Shadow State is a fine, elegantly written work of investigative journalism. While it may be in the traditions of All the President’s Men, there is, at least at the moment, no justice in sight.

The Outlaw Ocean, by Ian Urbina

Summary: an impressive work of investigative journalism detailing the vast scale of human rights abuses and environmental damage in the world’s oceans.

The Outlaw Ocean is based on a celebrated series of articles that Ian Urbina wrote for the New York Times on the struggles for human rights and environmental standards in the vast lawless expanses of the world’s seas.

It is an impressive achievement, but also a deeply depressing one. As well as the continuing butchery of the planet’s whales, Urbina catalogues the environmental devastation of bottom trawling, the damage caused by the oil and gas industries, the risks arising from the destruction, “bleaching”, of the world’s corals, and the routine and brutal enslavement of seafarers, particularly fishermen, on the world’s ships and boats.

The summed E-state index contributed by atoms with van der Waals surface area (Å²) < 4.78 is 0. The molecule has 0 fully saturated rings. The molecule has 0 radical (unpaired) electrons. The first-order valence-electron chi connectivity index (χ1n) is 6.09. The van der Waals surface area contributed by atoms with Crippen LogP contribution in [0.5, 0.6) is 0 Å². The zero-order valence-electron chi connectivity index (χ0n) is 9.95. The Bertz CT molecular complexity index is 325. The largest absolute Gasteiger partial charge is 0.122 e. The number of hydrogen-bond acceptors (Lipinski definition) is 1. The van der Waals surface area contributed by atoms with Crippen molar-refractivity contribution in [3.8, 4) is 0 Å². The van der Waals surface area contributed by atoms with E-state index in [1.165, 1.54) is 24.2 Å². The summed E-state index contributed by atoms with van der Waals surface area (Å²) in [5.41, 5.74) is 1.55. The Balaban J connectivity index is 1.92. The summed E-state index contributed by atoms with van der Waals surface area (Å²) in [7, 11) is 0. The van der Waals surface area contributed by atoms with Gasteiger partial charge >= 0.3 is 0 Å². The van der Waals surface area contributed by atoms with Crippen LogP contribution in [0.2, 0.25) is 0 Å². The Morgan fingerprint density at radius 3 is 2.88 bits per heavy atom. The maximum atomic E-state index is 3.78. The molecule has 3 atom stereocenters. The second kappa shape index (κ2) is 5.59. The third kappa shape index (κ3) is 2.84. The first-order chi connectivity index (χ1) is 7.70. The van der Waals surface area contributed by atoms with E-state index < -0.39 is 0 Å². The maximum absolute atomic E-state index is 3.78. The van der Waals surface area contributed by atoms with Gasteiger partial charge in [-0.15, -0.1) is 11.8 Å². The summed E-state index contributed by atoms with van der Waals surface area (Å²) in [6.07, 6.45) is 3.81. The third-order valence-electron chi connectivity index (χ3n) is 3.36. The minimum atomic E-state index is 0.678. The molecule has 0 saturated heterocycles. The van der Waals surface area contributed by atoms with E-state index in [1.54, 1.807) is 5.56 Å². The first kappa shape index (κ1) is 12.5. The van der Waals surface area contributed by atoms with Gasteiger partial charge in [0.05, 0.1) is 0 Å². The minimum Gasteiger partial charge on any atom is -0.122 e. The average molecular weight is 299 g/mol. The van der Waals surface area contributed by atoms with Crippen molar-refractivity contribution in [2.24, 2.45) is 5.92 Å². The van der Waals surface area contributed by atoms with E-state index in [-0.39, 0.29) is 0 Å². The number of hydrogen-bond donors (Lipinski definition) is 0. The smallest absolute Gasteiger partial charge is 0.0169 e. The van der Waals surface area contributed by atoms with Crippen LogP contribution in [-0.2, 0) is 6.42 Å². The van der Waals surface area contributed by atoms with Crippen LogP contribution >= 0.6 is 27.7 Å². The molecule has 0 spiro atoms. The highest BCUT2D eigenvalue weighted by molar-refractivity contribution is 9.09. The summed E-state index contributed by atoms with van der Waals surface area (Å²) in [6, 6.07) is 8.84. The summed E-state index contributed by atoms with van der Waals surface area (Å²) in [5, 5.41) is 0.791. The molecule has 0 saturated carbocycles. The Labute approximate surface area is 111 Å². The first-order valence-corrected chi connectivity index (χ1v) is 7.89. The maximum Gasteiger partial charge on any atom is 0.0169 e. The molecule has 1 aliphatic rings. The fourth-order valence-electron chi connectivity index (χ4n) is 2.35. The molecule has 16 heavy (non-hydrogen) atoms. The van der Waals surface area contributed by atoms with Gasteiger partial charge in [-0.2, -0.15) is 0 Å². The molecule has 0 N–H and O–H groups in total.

There are some heartening descriptions of the work of activists, such as those of Stella Maris or Sea Shepherd, who strive to bring some measure of humanity to this brutal realm, and there are exciting descriptions of some of their operations. But, appositely enough, all these seem like drops in the ocean such is the scale of the both environmental and human rights challenges.

Urbina shows how the abuses at sea are perhaps the most extreme example in history of the “tragedy of the commons” – the idea that when, in effect, everyone is responsible for something then no one actually takes responsibility. International maritime law, such as it exists, empowers states with its enforcement. This means that on the high seas – beyond territorial waters – a vessel flagged to a particular country can only be boarded by a war ship of that country. So the vast majority of the ships are simply never inspected at all. A land locked country like Mongolia, to which many ships are registered under flags of convenience, does not even have a navy.